• Correlation between Xit and li (Hausman)
30
Test for Data Pooling
• Null (unconstrained) hypothesis – distinct regressions
for each individual
• Alternative (constrained) – individuals have same
coefficients, no error components (simple error)
• Appropriate test – F test (Chow Test)
31
Test for Individual Effects
• Breusch-Pagan Test
H o :      0
2
2
• Easy to compute – distributed as 22
• Tests of individual and time effects can be derived,
each distributed as 12
32
The Hausman Test
Test of whether the Fixed Effects or Random Effects Model is
appropriate
Specifically, test H0: E(i|xit) = 0 for the one-way model
If there is no correlation between regressors and effects, then
FE and RE are both consistent, but FE is inefficient.
Calculate ˆRE  ˆ FE and its covariance
If there is correlation, FE is consistent and RE is inconsistent.
Under the null hypothesis of no correlation, there should be no
differences between the estimators.
33
The Hausman Test
A test for the independence of the i and the xkit.
The covariance of an efficient estimator with its difference from
an inefficient estimator should be zero. Thus, under the null
hypothesis we test:
1
2
ˆ
W = (  RE   FE )'  (  RE   FE ) ~  (k )
If W is significant, we should not use the random effects
estimator.
Can also test for the significance of the individual effects
(Greene P562)
34
Extensions
•
•
•
•
•
Unbalanced Panels
Measurement Error
Non-standard dependent variables
Dynamic panels
Multilevel modelling
35
Unbalanced Panels and Attrition
• Unbalanced panels are common and
can be readily dealt with provided the
reasons for absence are truly random.
• Attrition for systematic reasons is more
problematic - leads to attrition bias.
36
Measurement Error
• Can have an adverse effect on panel models
• No longer obvious that panel estimator
to be preferred to cross-section estimator
• Measurement error often leads to
“attenuation” of signal to noise ratio in panels
– biases coefficients towards zero
37
Non-normally distributed
dependent variables in panel models
• Limited dependent variables - censored and
truncated variables e.g. panel tobit model
• Discrete dependent variables –
e.g. panel equivalents of probit, logit
multinomial logit
• Count data – e.g. panel equivalents of poisson
or negative binomial
38
Dynamic Panel Models
yit  0  1 x1it   yit 1  i  uit
• Example - unemployment spell depends
on
– Observed regressor (e.g. x - education)
– Unobserved effect (e.g. l – willingness to
work)
– Lagged effect (e.g. g - “scarring” effect of
previous unemployment)
39
Multilevel Modelling
• Hierarchical levels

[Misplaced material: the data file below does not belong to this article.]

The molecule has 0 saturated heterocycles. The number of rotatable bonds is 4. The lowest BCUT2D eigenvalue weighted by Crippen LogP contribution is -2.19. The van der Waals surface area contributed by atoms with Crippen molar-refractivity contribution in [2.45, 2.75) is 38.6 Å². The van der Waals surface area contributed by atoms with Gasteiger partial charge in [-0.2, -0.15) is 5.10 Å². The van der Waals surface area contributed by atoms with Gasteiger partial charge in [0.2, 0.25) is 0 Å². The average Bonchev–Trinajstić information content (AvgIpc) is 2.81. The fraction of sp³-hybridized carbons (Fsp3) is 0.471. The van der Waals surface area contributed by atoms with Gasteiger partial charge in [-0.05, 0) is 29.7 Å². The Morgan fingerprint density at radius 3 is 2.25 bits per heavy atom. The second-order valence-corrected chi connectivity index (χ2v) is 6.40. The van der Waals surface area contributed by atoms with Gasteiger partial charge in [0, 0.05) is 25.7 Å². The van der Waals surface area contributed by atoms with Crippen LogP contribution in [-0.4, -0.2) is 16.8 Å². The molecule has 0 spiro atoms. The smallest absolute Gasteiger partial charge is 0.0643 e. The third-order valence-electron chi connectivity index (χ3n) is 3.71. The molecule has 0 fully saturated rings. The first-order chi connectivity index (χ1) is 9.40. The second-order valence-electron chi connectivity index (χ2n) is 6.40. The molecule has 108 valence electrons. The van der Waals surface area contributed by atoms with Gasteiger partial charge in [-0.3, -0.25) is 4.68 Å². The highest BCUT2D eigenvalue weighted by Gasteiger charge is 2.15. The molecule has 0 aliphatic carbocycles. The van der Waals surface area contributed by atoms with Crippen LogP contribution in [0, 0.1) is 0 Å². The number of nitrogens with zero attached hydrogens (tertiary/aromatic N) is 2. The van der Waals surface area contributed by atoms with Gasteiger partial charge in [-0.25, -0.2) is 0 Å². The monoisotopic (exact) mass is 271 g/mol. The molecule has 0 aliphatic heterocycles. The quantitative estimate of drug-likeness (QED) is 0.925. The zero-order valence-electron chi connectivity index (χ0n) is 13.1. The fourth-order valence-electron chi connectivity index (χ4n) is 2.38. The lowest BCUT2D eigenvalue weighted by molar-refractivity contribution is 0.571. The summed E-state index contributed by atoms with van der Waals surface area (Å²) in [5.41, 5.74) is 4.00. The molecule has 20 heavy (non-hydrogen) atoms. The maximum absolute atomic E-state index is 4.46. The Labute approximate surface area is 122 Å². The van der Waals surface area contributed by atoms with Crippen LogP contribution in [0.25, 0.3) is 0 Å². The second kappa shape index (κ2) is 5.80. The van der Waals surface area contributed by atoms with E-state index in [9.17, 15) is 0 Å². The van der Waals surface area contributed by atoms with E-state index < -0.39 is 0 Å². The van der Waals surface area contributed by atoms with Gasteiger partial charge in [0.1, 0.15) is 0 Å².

• Modelling performance in education
• Individual, class, school, local authority
levels
• http://multilevel.ioe.ac.uk/
yij   0  1 xij  (u0 j  u1 j xij  e0ij )
var(e0ij )   e20
40
Multilevel Modelling
yij   0  1 xij  (u0 j  u1 j xij   0ij )
var( 0ij )   20
Equation has fixed and random component
Residuals at different levels
Individual j in school i attainment
41
Multilevel Modelling
Variance components model applied to JSP data
Explaining 11 Year Maths Score
Parameter
Estimate (s.e.)
OLS Estimate (s.e.)
Constant
13.9
13.8
8-year score
0.65 (0.025)
0.65 (0.026)
Fixed:
Random:
(between schools)
3.19 (1.0)
(between students)
19.8 (1.1)
23.3 (1.2)
Intra-school correlation 0.14
42
References
• Baltagi, B (2001) Econometric Analysis of
Panel Data, 2nd edition, Wiley
• Hsiao, C. (1986) Analysis of Panel Data,
Cambridge University Press
• Wooldridge, J (2002), Econometric Analysis
of Cross Section and Panel Data, MIT Press
43
Example from Greene’s Econometrics Chapter 14
Open log, load data and check
log using panel.log
insheet using Panel.csv
edit
• Tell Stata which variables identify the individual and time
period
iis i
tis t
44
Describe the dataset
xtdes
Now estimate the “overall” regression –
ignores the panel properties
ge logc = log(c)
ge logq = log(q)
ge logf = log(pf)
regress logc logq logf
45
Calculate the “between” regression
egen mc = mean(logc), by(i)
egen mq = mean(logq), by(i)
egen mf = mean(logf), by(i)
egen mlf = mean(lf), by(i)
regress logc mq mf mlf
regress mc mq mf mlf lf
46
Calculate the “within” (fixed effects)
regression
xtreg logc logq logf lf, i(i) fe
est store fixed
47
(Least Squares Dummy Variables)
tabulate i, gen(i)
regress logc logq logf lf i2-i6
48
What do the dummy coefficients
mean?
lincom _cons
lincom _cons + i2
lincom _cons + i3
lincom _cons + i4
lincom _cons + i5
lincom _cons + i6
regress logc logq logf lf i1-i6, noconst
49
Random effects
xtreg logc logq logf lf, i(i) re
50
Carry out Hausman test
hausman fixed
51
```